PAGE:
The Parkland effect? 11th day PBC school enrollment mystery


Where did hundreds of expected high school and elementary school students go? The Palm Beach County School District’s chief demographer has tallied the annual 11th-day headcount  taken earlier this week and is now scratching his head.

Overall, his department’s projections weren’t far off. Expected to break 195,000, the actual count came in just short of 194,500, Jason Link said.

That’s still 527 students more than were counted at the same time last year and continues a growth pattern that stretches back several years.

While the totals may seem straight forward, they contain more than one mystery that staff will be investigating in the days to come, Link said.

Top among those mysteries: Despite yearslong trends to the contrary, high school and elementary school enrollment not only failed to grow this year, they went in the other direction. They dropped — if only slightly by 371 and 31 students, respectively.

“We’re not in a recession. Housing and construction hasn’t come to a screeching halt like in the recession. … All the key indicators would lead us to assume enrollments would increase,” Link said after publishing the numbers Wednesday. “Last year, high school was up 1,201. Going back another year on the 11th day, high school was up 917. Then all of a sudden you’ve got a decline, which is really unexpected.”

Link has done this for more than a decade. He can sometimes forecast enrollment at a school to within a handful of students. And to be fair, the high school and elementary school drops represent less than 1 percent of their respective enrollments at 54,000 and 77,000.

“I was surprised,” Link said. “Our high school (enrollments) have been increasing for a number of years.”

In a stream of consciousness rehash of the math, Link utters a factor that never before entered the calculus.

“Is there a Parkland-Stoneman Douglas effect?” Have parents chosen other options in the wake of the school shooting just south of the county line? Maybe.

Even Broward County doesn’t know if February’s tragedy will ding its enrollment. Link’s counterpart there, Patrick Sipple, said his district doesn’t take a first headcount until September. He said Broward did not see a spike in withdrawals after the shooting.

Where could Palm Beach County students have gone?

Parents could opt for a charter school over a traditional district-run school. Because charter schools operate with district money those students still land in the overall 11th day count, but they would be accounted for as charter schools, not counted as district elementary, middle or high schools. Charter school enrollment grew by 217 this year.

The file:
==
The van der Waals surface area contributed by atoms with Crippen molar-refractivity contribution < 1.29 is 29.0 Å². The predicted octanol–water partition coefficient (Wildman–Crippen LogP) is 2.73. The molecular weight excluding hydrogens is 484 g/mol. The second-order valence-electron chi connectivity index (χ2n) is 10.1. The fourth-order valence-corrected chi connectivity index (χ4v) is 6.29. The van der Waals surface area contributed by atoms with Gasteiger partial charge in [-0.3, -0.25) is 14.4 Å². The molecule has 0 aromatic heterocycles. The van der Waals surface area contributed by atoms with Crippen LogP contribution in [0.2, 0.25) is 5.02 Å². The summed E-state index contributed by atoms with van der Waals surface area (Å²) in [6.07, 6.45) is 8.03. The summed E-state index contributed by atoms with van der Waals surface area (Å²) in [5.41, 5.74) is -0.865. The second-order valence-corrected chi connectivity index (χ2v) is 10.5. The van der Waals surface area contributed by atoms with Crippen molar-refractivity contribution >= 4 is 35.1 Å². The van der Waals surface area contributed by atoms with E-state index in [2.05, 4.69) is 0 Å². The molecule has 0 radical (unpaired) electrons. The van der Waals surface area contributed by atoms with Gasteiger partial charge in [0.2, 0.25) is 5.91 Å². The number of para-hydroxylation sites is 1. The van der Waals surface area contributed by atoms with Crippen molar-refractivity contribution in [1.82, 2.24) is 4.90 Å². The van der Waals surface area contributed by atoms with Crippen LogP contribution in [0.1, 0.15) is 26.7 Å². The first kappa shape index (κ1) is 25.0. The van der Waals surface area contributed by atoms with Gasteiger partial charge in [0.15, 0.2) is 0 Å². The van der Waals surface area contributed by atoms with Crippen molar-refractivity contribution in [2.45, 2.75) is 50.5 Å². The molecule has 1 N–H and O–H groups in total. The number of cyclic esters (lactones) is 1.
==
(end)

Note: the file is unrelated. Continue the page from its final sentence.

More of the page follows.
Students also may have moved to private school, moved out of district or sought an education at home. The district can’t track private school enrollment and state numbers aren’t current.

As for homeschoolers, it’s hard to say, said Cheryl Bottini, who tracks those counts for the district. Homeschooling is a year-round endeavor that doesn’t pause for an 11th day count. Families must notify the district of their intent to homeschool, but they don’t have to say why they’re homeschooling and the district can’t track them by grade.

Last May, the state counted 5,428 homeschooled students in Palm Beach County. By June 30, it was up to 6,000, Bottini said. But the number is fluid, going up and down continually.

“It’s not from home ed,” Bottini said. “It could be from having so many choices.” Those choices include the state’s online option, Florida Virtual, and the county’s version of the same. “Every year we increase a little more and more,” she said, but she hasn’t seen a change that stood out over previous changes, she said.

While falling enrollment calculations are a puzzle Link will continue to sort, they at least spell a reprieve for a couple of the district’s most crowded high schools — Boca Raton and John I. Leonard in Greenacres, which both are full beyond capacity, with 3,397 and 3,517 students, respectively. John I. Leonard dropped by 74 students.

Boca High was among four high schools to see more than 100 students fall off their rolls in this count that is used to balance staff assignments within the district.

A concerted effort to curb enrollment at Boca Raton High that resulted in 161 students fewer this year may have inadvertently added to the overall drop in the high school numbers.

More details on Boca’s enrollment crackdown

The school’s rolls were scrutinized  by an outside vendor to flag anyone attending the school under a false address. It flagged 100 to 150 students. Some likely now attend other Palm Beach County schools, but there were some Broward County addresses among them, Link said.

Meanwhile two high schools, Royal Palm Beach and Olympic Heights, saw their rolls swell by more than 100 students. The district also saw growth in prekindergarten and middle school enrollment, adding 175 and 582 students respectively.

The 11th day count is only a preview of the district’s official enrollment. A statewide count for budget purposes is conducted in October. Enrollment in the district typically grows by more than 1,000 students in that time.



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